October 14th, 2009

Published by: jjun0366

Financial Statement Analysis | Old School Value
Financial statement analysis ebook of the income statement, balance sheet and statement of cash flows. Learn how to interpret the statements rather than just read the numbers. A must for all investors.

Cost of Goods Sold
When analyzing the income statement, we should always try to compare each line with Revenues as a percentage. As numbers go from 6 figures (millions in revenue) to 9 figures (billions in revenue), it’s easy to lose track of the numbers. Below is a screenshot of how I have my investment spreadsheet set up.

Income Statement Analysis: CROX
In this series of analyzing the financial statements, I’ll be going over a few basic ideas of what to look for in financial statements, not how to read them, for the beginner investor wanting to research or keep up to date with their companies. The purpose of this post is to help you understand the company’s health and let you decide whether it is worth the extra effort to take the next step and plug in numbers for ratios and other metrics. Let’s begin by taking a look at the Income Statement for Crocs (CROX) and try to find warning and other signs. To help get new investors started, here are some great resources to get you started on the Income Statement • Understanding the Income Statement • Income Statement Analysis • Understanding Income Statements

Straight away we see that Crocs COGS (Cost of Goods Sold) is 98.6% of revenues in its latest quarter. Also keep an eye out for how COGS increases in relation to sales over many quarters. If COGS increases faster than sales, that is a red flag which must be looked into.

If we then move to the gross profit line we have to consider many things regarding margins. Gross margins tell you a lot about a firm’s competitive position. If a company can increase its gross margins, the company is doing two things; 1. cutting production costs or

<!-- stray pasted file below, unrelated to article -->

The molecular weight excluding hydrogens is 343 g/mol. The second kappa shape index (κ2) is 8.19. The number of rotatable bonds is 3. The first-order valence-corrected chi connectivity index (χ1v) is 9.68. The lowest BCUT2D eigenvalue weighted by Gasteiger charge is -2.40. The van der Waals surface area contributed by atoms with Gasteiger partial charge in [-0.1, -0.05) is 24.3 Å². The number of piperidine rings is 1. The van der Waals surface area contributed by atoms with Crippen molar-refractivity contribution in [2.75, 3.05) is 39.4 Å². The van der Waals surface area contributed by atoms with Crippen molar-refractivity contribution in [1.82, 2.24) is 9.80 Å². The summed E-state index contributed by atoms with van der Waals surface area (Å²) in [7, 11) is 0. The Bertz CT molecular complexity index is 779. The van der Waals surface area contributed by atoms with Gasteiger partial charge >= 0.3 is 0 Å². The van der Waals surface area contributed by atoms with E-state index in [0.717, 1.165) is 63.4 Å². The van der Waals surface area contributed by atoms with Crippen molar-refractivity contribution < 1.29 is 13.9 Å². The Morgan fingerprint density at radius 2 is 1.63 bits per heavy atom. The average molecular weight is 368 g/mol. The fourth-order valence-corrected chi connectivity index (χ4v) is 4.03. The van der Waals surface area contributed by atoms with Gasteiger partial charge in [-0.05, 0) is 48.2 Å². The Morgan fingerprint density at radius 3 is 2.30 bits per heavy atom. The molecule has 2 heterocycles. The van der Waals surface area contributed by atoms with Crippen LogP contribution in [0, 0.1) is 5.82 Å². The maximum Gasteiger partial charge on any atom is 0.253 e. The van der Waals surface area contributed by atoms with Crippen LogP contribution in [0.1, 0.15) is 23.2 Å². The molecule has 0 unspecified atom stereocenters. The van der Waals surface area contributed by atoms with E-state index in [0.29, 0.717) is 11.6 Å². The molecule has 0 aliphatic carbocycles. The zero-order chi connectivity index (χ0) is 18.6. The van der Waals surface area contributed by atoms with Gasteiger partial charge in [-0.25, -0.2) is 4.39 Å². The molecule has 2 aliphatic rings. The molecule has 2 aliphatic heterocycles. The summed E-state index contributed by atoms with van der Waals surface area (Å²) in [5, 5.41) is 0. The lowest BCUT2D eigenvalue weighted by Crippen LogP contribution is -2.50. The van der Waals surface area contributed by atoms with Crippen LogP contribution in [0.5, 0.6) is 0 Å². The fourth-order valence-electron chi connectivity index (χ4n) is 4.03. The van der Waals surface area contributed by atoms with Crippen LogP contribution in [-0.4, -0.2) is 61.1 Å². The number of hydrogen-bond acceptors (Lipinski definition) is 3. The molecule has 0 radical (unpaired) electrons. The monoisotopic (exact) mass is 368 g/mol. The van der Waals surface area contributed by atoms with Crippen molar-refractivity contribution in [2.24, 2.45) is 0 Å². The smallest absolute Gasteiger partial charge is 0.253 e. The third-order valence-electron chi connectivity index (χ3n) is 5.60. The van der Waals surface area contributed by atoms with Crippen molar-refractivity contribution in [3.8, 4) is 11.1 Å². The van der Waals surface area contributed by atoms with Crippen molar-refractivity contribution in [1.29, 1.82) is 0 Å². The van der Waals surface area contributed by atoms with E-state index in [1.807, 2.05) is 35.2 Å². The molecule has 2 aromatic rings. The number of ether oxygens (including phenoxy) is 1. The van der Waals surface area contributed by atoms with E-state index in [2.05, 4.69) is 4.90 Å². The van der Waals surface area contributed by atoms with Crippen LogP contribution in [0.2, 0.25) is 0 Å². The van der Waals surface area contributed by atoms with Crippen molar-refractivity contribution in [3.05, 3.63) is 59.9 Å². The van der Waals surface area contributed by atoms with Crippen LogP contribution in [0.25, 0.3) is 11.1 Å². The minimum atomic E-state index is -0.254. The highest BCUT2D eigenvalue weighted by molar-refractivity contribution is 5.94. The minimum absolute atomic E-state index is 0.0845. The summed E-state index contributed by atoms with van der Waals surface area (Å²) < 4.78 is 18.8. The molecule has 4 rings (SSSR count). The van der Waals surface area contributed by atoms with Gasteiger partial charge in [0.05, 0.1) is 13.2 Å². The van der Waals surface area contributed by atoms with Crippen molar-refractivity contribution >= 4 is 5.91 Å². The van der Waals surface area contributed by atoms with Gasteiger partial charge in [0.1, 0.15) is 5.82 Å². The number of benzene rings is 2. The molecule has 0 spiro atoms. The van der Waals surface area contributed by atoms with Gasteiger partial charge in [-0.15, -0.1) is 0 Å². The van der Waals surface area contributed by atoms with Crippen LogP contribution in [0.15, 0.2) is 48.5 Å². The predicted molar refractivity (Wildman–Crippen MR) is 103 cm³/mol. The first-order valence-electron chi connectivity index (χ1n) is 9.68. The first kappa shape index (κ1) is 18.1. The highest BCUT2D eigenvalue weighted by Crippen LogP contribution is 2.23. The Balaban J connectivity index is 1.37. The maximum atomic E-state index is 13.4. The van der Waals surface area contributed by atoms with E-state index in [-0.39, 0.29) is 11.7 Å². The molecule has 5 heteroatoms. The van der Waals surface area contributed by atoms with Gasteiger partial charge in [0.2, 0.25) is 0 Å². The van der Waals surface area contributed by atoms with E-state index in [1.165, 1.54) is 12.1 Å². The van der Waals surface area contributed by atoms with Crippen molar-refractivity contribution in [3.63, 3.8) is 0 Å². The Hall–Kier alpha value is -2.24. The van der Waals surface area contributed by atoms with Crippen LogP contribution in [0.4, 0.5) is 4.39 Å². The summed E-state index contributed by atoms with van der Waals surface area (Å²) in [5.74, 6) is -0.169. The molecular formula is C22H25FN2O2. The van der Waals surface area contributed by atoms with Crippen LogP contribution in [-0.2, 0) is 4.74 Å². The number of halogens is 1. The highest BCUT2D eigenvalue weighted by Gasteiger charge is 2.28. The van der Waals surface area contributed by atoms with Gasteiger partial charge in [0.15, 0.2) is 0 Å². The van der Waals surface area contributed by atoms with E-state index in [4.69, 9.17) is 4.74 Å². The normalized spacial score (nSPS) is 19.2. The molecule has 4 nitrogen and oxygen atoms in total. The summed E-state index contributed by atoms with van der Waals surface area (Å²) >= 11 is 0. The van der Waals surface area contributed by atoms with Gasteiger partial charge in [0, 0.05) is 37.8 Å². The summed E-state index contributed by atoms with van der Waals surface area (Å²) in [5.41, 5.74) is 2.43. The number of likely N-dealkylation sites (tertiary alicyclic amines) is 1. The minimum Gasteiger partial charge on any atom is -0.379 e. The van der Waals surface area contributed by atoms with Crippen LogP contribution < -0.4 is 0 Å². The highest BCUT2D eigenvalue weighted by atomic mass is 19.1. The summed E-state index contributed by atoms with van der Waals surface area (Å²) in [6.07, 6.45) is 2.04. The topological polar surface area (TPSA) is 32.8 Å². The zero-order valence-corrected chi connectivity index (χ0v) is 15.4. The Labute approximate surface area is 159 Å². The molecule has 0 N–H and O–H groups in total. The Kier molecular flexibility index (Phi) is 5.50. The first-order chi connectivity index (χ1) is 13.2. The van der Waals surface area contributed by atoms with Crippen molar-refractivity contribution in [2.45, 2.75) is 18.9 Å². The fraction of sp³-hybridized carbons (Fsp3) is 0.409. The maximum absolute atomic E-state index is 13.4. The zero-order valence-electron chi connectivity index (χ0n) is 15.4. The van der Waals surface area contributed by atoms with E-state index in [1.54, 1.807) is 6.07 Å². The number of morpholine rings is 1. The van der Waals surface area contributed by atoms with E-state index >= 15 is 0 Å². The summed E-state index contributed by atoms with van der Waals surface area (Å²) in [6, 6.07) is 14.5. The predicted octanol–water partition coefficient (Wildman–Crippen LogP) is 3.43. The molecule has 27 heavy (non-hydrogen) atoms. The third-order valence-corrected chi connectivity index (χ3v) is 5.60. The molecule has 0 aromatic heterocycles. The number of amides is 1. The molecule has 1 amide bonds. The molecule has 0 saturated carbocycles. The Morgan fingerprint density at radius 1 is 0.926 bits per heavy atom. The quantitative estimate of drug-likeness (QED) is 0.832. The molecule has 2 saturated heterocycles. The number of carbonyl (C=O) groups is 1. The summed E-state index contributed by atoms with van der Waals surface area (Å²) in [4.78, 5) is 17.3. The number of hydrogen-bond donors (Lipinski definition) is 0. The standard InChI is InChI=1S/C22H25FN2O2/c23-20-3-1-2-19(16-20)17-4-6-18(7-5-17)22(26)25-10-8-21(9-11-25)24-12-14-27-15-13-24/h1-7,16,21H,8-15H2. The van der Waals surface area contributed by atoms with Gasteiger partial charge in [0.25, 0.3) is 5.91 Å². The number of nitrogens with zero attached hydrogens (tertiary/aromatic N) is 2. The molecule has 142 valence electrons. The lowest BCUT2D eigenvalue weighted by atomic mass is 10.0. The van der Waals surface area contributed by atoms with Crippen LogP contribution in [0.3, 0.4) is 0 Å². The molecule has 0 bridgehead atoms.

Crocs Income enlarge)




2. raising prices Both are good signs and margins that can trend up is always a good thing and will lead to an increase in future earnings. Unfortunately, for Crocs, compared to a year ago, their margins have jumped off a cliff from an impressive 60% to 1.4% in 3 months ended September 30. This deterioration could mean that raw and production costs are rising, as evidenced by the increase in COGS compared to 2007. If production costs increase, the company has to proportionally increase their prices, but do people really want to spend an extra $5 for an already expensive fad shoe? On the other hand, if a rise in production cost is not the cause, then the company must be cutting prices in order to maintain market share and gain some revenues.

Created using zinepal.com. Go online to create your own zines or read what others have already published.


October 14th, 2009

Published by: jjun0366